This Thing Called Culture

This thing called Culture, and why we need to preserve it

(Previously published in The Analyst, a business-focused magazine, December 2012)

Ask anyone in the Caribbean region if they are proud of their culture and the likelihood that the answer is yes is very high and not at all surprising. Ask many of those people what they think culture means – whether West Indian culture, Caribbean culture, Trini culture, Lucian culture, Bim culture, DA culture – and the populist response, while nuanced, will also prove unsurprisingly similar. Most people will talk of the food and conversation, the tropical location and warm air (a major token of nostalgia for the emigrants in Northern metropolitan cities). They’ll talk of Carnival, the costumes, dance, and the overwhelmingly vibrant, colorful and musical melting pot. Most of all, across age, class, gender and personal interests, from Caribbean person to Caribbean person, within and outside of the region, a sense of national and regional pride in a history of individual and collective resilience and resistance takes primacy in the contemporary definition of Caribbean or West Indian culture.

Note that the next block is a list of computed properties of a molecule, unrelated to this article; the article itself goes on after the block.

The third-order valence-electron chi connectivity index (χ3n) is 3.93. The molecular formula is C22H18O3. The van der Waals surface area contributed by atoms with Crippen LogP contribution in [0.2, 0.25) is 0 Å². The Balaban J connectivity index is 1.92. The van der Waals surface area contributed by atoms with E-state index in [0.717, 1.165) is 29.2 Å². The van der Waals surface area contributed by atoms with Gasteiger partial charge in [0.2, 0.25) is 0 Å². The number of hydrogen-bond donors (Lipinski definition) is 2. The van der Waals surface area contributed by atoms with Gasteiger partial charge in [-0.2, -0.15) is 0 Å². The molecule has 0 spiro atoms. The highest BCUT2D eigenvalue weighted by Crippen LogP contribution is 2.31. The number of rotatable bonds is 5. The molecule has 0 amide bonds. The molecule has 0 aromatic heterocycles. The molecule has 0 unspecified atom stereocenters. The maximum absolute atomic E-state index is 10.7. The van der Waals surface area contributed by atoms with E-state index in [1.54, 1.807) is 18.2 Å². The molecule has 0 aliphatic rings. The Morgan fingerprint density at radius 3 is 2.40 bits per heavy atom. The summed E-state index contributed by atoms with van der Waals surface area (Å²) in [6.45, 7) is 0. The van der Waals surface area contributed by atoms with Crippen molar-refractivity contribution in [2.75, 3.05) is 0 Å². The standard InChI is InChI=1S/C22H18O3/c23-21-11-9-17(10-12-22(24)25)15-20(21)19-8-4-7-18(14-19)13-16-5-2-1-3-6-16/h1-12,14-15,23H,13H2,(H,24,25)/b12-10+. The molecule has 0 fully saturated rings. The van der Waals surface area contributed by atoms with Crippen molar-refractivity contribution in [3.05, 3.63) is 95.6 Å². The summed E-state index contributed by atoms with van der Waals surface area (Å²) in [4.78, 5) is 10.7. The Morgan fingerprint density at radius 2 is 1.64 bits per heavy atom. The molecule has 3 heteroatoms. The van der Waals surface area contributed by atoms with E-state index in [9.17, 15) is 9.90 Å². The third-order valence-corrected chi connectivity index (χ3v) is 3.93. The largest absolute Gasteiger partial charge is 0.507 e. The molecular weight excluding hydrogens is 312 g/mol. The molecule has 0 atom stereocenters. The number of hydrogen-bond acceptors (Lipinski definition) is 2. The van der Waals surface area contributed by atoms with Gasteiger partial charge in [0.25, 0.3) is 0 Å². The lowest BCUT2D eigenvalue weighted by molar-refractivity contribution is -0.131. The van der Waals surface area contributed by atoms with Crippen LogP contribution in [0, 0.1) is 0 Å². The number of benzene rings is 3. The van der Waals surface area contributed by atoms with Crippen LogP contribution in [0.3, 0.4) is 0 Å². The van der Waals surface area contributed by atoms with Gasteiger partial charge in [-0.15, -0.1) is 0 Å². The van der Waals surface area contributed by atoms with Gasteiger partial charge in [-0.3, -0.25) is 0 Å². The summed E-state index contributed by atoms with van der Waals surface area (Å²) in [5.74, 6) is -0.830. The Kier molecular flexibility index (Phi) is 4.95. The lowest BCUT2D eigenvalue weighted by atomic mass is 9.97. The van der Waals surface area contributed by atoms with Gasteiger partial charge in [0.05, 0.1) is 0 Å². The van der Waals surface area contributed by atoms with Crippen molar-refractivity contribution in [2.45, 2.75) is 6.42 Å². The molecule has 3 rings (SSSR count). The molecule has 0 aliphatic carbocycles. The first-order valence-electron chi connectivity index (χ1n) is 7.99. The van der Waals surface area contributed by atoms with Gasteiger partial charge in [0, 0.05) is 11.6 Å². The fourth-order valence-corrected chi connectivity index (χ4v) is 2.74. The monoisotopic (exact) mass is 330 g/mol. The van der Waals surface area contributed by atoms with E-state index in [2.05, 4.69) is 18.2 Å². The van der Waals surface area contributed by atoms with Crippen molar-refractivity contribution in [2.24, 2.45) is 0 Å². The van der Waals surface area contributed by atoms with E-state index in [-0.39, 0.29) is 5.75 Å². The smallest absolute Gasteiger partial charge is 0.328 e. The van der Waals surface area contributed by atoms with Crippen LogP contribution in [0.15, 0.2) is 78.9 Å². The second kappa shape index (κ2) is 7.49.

That national and regional pride stands firmly in a persistent, almost naturalized, awareness of the conditions of slavery and colonialism and the effects of those histories of systemic violence on the performance of everyday life in each nation. That’s why celebrations of independence and carnival take prominent positions in the vernacular or commonplace definition of culture. Even according to major government initiatives and policies, a clear definition of that term is elusive,[1] leaving it always already understood according to the sum of its various elements, those elements that get included that is. For example, countries like Dominica and St. Vincent devote many of their cultural resources to awareness, preservation and promotion of the still-remaining indigenous people – Karifuna/Garifuna and Kalinago – who were the pre-Columbian inhabitants of the land. Other projects linked to the physical preservation of forts and other monumental edifices comprise some of the historical reflection on slavery, mercantilism and colonial settler culture as well. Then we have the things that sell: music, beaches and food. All these aspects of culture present a vision of the region that is at once rich in history and variety, but also marketable in a global tourist economy. Such a dynamic leaves Caribbean culture scholars, like myself, to ask some sobering questions about the definition and value of this thing called culture. What pieces of life matter in the cataloging of our history? And what tools and people make a reflection on collective consciousness possible?